Sheffield Wednesday: Here's everything Garry Monk had to say about the racist abuse of England players in Bulgaria
Garry Monk said he believes Bulgaria should be thrown out of qualification for the next European Championships after England players were subjected to racist abuse during their match in Sofia on Monday evening.
The Sheffield Wednesday manager also praised Gareth Southgate and his team for the way they handled the situation, making clear he believes any decision to walk off the field of play in those circumstances should be taken out of the player’s hands.
Monk watched the game on television as the likes of Raheem Sterling, Marcus Rashford and debutant Tyrone Mings suffered sustained booing and monkey chanting by an audible section of the Bulgarian support.
And the 40-year-old is under no illusion as to what he believes should be the punishment, calling for zero tolerance approach from football authorities.
“Bulgaria shouldn't be playing in the next Euro qualifiers,” he said. “They should be banned from it.
“What's the worst punishment? It's them lot being excluded isn't it? That's zero tolerance. You're not playing any more qualifiers, you're banned for two years or whatever it might be.
“It has to be something along those lines otherwise it doesn't mean anything.”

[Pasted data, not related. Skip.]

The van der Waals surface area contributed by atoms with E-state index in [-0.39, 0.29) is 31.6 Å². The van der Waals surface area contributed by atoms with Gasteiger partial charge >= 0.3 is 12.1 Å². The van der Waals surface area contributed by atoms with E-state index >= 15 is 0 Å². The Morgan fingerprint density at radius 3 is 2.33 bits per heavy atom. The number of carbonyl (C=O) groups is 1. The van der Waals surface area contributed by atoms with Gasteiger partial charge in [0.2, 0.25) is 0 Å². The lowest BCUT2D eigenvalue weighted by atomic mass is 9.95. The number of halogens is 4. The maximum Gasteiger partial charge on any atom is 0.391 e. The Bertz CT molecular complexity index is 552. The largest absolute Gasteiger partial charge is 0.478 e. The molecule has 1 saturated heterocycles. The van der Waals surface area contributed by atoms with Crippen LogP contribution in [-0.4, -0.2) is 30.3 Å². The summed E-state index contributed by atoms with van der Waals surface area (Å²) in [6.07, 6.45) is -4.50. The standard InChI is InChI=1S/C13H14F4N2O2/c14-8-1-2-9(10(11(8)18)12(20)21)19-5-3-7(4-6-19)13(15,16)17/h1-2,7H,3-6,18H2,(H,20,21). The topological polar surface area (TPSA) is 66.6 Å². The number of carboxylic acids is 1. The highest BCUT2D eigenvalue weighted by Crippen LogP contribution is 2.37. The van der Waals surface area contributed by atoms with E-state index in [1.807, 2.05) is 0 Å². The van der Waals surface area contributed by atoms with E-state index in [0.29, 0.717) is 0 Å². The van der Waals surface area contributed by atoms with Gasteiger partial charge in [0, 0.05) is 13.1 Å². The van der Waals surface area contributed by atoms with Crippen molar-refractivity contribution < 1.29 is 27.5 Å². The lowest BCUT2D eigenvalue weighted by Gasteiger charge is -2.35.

Play was stopped twice in the first half after England manager Gareth Southgate complained about the situation to match officials. Current UEFA protocol suggests only on a third official stoppage should a team consider leaving the field, a ruling that has sparked international debate.
And Monk, who revealed he would take his Sheffield Wednesday players off the field at the very first instance of similar abuse from the terraces, said he believes the process is far too lenient.
“My own thinking is that I don't really understand the protocol. Three chances? Why would you give someone three chances to do something like that?
“It should be one and you're done. It shouldn't happen at all, but if it does you should be done. I just don't understand that side of it.
The Owls boss said he felt sympathy for Gareth Southgate and his players for having to follow the process and registered his admiration for how they handled themselves during the 6-0 win.
He said: “It shouldn't be in their hands to make that decision. There's been a lot of talk about 'should they have walked off after the second time or the first time?'. The protocol should be taken out of their hands where they go straight away. Anyone is doing that - you walk. That's what I feel.
“I thought Gareth Southgate and the players and the staff were fantastic the way they handled that.
“It’s a difficult situation and it's mind-blowing that it's still going on. But it is and I thought they dealt with it as a manager and as players and as staff, they couldn't have handled that any better.”